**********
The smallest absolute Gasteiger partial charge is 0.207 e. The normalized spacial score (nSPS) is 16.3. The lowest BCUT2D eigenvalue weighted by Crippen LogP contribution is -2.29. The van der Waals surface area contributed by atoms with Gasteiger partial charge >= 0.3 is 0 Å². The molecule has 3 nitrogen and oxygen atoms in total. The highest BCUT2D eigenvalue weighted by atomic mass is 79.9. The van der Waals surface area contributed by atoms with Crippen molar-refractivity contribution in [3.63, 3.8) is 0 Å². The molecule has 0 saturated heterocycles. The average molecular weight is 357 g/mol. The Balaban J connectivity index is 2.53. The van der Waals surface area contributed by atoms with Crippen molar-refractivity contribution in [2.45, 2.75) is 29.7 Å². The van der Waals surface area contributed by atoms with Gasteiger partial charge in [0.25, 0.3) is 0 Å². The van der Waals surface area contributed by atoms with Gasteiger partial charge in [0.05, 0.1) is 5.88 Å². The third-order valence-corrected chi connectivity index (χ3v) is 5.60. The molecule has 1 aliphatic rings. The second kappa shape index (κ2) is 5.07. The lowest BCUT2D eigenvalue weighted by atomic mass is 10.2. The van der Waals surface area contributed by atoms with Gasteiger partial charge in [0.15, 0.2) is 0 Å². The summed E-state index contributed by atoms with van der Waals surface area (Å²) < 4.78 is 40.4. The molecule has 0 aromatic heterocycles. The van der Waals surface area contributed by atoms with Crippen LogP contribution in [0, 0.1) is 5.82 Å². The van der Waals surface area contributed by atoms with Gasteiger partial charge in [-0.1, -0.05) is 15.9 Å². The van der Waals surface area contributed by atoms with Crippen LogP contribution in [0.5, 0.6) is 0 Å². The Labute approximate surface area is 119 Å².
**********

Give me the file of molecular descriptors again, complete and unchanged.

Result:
The smallest absolute Gasteiger partial charge is 0.207 e. The normalized spacial score (nSPS) is 16.3. The lowest BCUT2D eigenvalue weighted by Crippen LogP contribution is -2.29. The van der Waals surface area contributed by atoms with Gasteiger partial charge >= 0.3 is 0 Å². The molecule has 3 nitrogen and oxygen atoms in total. The highest BCUT2D eigenvalue weighted by atomic mass is 79.9. The van der Waals surface area contributed by atoms with Crippen molar-refractivity contribution in [3.63, 3.8) is 0 Å². The molecule has 0 saturated heterocycles. The average molecular weight is 357 g/mol. The Balaban J connectivity index is 2.53. The van der Waals surface area contributed by atoms with Crippen molar-refractivity contribution in [2.45, 2.75) is 29.7 Å². The van der Waals surface area contributed by atoms with Gasteiger partial charge in [0.25, 0.3) is 0 Å². The van der Waals surface area contributed by atoms with Gasteiger partial charge in [0.05, 0.1) is 5.88 Å². The third-order valence-corrected chi connectivity index (χ3v) is 5.60. The molecule has 1 aliphatic rings. The second kappa shape index (κ2) is 5.07. The lowest BCUT2D eigenvalue weighted by atomic mass is 10.2. The van der Waals surface area contributed by atoms with Gasteiger partial charge in [0.15, 0.2) is 0 Å². The summed E-state index contributed by atoms with van der Waals surface area (Å²) < 4.78 is 40.4. The molecule has 0 aromatic heterocycles. The van der Waals surface area contributed by atoms with Crippen LogP contribution in [0, 0.1) is 5.82 Å². The van der Waals surface area contributed by atoms with Gasteiger partial charge in [-0.1, -0.05) is 15.9 Å². The van der Waals surface area contributed by atoms with Crippen LogP contribution in [0.5, 0.6) is 0 Å². The Labute approximate surface area is 119 Å².